I recently spent some time on a project to move a learning log used by a non-profit organization to track the progress of their young participants into an online environment. I have since learned a lot about the various tools available to create and publish such documents online, but I remained curious about the rationale behind creating an online learning log or, as it is commonly called, an ePortfolio.
Luckily, the TOOC (Introduction to Learning Technologies) currently running through the GMCTE covers e-portfolios extensively in week 11. My goal with this post is to provide a summary of what I have learned about ePortfolios, some of which draws on the resources you can find in week 11.
What is an ePortfolio?
An ePortfolio is a collection of ‘artifacts’, which can be photos or text documents – anything that represents a task or a step in the learning process. The sort of material that composes an e-portfolio can be representative of either educational or professional development.
How is an ePortfolio used?
An ePortfolio is also a map of the learning process and a means of reflecting back on what one has learned or accomplished. As such, it is a means not only of demonstrating what you have learned or accomplished, but can itself become a means to better identify goals and more intentionally direct one’s path.
How do I put an ePortfolio together?
There are many tools available online to help you build a visually appealing ePortfolio. Before you choose a tool, it is important to remember that, as pointed out in an article by Suzanne Bowness for University Affairs, “Even fans acknowledge it’s not so much the tool as the philosophy that makes e-portfolios compelling.”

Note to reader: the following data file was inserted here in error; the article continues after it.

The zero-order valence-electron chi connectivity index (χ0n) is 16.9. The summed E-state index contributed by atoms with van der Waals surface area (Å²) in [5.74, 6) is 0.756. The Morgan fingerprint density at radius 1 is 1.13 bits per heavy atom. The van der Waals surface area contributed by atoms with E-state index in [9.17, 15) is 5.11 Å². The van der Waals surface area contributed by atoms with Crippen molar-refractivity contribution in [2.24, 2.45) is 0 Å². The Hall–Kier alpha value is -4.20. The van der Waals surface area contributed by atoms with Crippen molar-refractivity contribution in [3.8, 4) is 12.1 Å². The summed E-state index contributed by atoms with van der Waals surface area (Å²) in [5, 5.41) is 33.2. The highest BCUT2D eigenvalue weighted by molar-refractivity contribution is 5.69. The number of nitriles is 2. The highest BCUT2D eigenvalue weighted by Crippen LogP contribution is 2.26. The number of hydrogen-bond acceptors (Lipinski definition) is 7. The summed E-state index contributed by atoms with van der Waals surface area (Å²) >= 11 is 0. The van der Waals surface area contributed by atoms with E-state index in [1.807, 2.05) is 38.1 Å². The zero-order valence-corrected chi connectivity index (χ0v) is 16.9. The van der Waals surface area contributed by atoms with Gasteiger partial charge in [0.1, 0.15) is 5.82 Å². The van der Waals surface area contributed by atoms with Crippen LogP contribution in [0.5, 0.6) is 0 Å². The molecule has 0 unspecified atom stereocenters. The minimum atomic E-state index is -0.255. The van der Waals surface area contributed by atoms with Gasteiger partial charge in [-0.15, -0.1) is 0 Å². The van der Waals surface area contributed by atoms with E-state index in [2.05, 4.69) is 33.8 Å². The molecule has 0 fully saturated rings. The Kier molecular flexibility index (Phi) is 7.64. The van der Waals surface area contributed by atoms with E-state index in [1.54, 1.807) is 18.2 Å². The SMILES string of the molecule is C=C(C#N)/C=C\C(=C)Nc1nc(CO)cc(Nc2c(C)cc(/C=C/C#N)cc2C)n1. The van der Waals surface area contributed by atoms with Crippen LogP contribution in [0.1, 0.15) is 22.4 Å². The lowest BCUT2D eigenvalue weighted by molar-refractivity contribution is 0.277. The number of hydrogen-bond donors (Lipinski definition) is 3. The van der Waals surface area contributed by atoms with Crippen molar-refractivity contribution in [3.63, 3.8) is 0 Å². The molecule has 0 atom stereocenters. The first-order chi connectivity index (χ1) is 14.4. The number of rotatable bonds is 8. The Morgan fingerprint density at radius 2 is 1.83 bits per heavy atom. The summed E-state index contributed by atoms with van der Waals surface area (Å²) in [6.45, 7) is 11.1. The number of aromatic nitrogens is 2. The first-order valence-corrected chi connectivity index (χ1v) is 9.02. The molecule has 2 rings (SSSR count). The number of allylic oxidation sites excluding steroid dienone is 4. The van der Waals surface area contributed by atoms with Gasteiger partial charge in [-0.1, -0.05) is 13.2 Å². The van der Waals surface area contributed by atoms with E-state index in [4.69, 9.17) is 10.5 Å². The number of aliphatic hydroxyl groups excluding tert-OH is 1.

If it is the case that the ideas underpinning an ePortfolio are more important than the tool used to build it, then it is with this step that you should ideally begin. Bowness also claims it is the “dual function of reflection and record keeping that is one of the e-portfolio’s most compelling features.” I believe this dual function applies to both learning and professional ePortfolios. As such, a portfolio should contain artifacts as well as some context, or reflection on the artifacts.
I also believe that there is no set recipe that needs to be followed when putting together a portfolio, since the ideas underpinning each different portfolio will themselves differ. That said, if you are having a tough time getting started, do your homework on the topic of ePortfolios first. For instance, you can review the resources in week 11 and the University of Waterloo’s excellent summary of ePortfolios.